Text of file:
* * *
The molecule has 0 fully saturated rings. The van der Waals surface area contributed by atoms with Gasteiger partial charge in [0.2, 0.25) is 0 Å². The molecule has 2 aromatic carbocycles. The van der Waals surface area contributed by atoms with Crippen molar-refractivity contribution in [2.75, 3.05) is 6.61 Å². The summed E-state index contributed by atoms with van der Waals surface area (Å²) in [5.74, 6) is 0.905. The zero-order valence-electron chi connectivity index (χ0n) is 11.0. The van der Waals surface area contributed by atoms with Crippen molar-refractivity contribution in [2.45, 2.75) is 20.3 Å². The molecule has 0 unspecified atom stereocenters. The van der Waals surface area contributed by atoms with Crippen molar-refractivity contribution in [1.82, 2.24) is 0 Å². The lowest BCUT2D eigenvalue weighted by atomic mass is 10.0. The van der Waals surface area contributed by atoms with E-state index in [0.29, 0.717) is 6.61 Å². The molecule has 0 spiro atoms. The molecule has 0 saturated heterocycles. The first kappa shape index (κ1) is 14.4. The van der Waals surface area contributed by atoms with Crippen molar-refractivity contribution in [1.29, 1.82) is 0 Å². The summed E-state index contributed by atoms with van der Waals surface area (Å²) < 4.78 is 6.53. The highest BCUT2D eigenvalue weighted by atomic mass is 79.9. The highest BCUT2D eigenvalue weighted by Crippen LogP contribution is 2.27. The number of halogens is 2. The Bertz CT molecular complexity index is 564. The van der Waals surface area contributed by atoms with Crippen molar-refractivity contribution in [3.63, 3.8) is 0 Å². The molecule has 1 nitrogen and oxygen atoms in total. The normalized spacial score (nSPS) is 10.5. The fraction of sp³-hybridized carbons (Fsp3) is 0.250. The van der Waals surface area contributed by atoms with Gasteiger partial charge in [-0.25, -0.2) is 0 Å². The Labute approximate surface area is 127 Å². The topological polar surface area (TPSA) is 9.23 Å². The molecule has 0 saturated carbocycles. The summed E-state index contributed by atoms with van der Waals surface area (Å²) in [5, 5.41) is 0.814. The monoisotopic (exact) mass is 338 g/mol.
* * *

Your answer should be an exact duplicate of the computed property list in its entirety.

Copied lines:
The molecule has 0 fully saturated rings. The van der Waals surface area contributed by atoms with Gasteiger partial charge in [0.2, 0.25) is 0 Å². The molecule has 2 aromatic carbocycles. The van der Waals surface area contributed by atoms with Crippen molar-refractivity contribution in [2.75, 3.05) is 6.61 Å². The summed E-state index contributed by atoms with van der Waals surface area (Å²) in [5.74, 6) is 0.905. The zero-order valence-electron chi connectivity index (χ0n) is 11.0. The van der Waals surface area contributed by atoms with Crippen molar-refractivity contribution in [2.45, 2.75) is 20.3 Å². The molecule has 0 unspecified atom stereocenters. The van der Waals surface area contributed by atoms with Crippen molar-refractivity contribution in [1.82, 2.24) is 0 Å². The lowest BCUT2D eigenvalue weighted by atomic mass is 10.0. The van der Waals surface area contributed by atoms with E-state index in [0.29, 0.717) is 6.61 Å². The molecule has 0 spiro atoms. The molecule has 0 saturated heterocycles. The first kappa shape index (κ1) is 14.4. The van der Waals surface area contributed by atoms with Crippen molar-refractivity contribution in [1.29, 1.82) is 0 Å². The summed E-state index contributed by atoms with van der Waals surface area (Å²) < 4.78 is 6.53. The highest BCUT2D eigenvalue weighted by atomic mass is 79.9. The highest BCUT2D eigenvalue weighted by Crippen LogP contribution is 2.27. The number of halogens is 2. The Bertz CT molecular complexity index is 564. The van der Waals surface area contributed by atoms with Crippen molar-refractivity contribution in [3.63, 3.8) is 0 Å². The molecule has 1 nitrogen and oxygen atoms in total. The normalized spacial score (nSPS) is 10.5. The fraction of sp³-hybridized carbons (Fsp3) is 0.250. The van der Waals surface area contributed by atoms with Gasteiger partial charge in [-0.25, -0.2) is 0 Å². The Labute approximate surface area is 127 Å². The topological polar surface area (TPSA) is 9.23 Å². The molecule has 0 saturated carbocycles. The summed E-state index contributed by atoms with van der Waals surface area (Å²) in [5, 5.41) is 0.814. The monoisotopic (exact) mass is 338 g/mol.